Passivation and Pickling

Q: I have customers that ask for their stainless-steel valves to be pickled and I have others who ask for them to be passivated.


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A: Stainless steels readily create a protective passive surface film when exposed to oxygen-containing environments (such as air or moisture). Chromium in the steel reacts with oxygen in the environment to form a chromium oxide protective layer that is chemically inactive. Surface impurities (such as dirt, grease, free iron, oxide scale, etc.) from part manufacturing processes can interfere with the formation of this protective oxide film.

Pickling and passivating are both chemical cleaning methods used to remove impurities from the surface of stainless-steel parts and allow oxygen to interact with the stainless-steel surface more uniformly. The degree of cleanliness required on a surface depends on the application. Some applications such as food-handling, pharmaceutical or high-purity water require surfaces with very high levels of cleanliness to ensure their process streams are not contaminated with impurities that might be present from the part manufacturing process.

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ASTM [ASTM International] A967, Standard Specification for Chemical Passivation Treatments for Stainless Steel Parts, defines passivation as the chemical treatment of a stainless steel with a mild oxidant (such as a nitric acid solution) for the purpose of removing free iron or other foreign matter—but which is generally not effective in removal of heat tint or oxide scale. The amount of material that this process removes from the part surface is in micro-inches, so it is normally done on a part in its final machined geometry. Nitric acid and citric acid-based solutions are the most commonly used chemicals for passivation. Many vendors add their own blend of proprietary chemicals and additives to enhance the effectiveness of these acid-based solutions.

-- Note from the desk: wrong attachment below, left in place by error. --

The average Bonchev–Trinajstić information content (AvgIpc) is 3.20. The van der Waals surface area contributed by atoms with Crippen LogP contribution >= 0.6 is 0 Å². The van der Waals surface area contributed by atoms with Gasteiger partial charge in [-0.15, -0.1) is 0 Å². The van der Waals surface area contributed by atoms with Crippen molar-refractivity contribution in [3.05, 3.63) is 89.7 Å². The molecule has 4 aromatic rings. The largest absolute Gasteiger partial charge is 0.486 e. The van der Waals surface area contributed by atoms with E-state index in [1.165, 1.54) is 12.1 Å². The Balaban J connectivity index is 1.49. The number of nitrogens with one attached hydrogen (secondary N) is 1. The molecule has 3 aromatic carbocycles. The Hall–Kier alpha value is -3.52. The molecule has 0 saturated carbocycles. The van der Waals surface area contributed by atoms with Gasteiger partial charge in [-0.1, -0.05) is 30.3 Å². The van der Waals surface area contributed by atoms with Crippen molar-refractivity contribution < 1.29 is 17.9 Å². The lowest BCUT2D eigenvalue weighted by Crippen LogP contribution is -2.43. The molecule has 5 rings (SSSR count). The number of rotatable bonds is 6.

Pickling, often referred to as chemical descaling, is a more aggressive chemical treatment than passivation. This treatment is most often done on parts that are not in their final machined geometry. The process can remove heat tint and other heavy, tightly adhering oxide scales that form during high-temperature operations such as heat treatment or welding. A nitric-hydrofluoric acid blend is the most widely used acid pickling solution. Acid concentration, solution temperature and contact time need to be carefully controlled during this process to ensure parts are not over-pickled. Over-pickling can result in damage to the stainless steel that would result in loss of corrosion resistance. Thorough rinsing is also important to ensure all residual chemicals are removed from the surface. <>According to ASTM A967, after a surface has been pickled, a separate passivation chemical treatment is not necessary to create the protective oxide layer. However, some customers do ask for both to ensure all impurities are removed from the part surface. Post-cleaning operations, such as placing parts in a bath of sodium dichromate, can help to accelerate the formation of the protective passive film on clean stainless-steel surfaces.

Cherra Meloy is senior materials engineer, Advanced Technology Group, Emerson Process Management, Fisher. Reach her at Cherra.Meloy@emerson.com.


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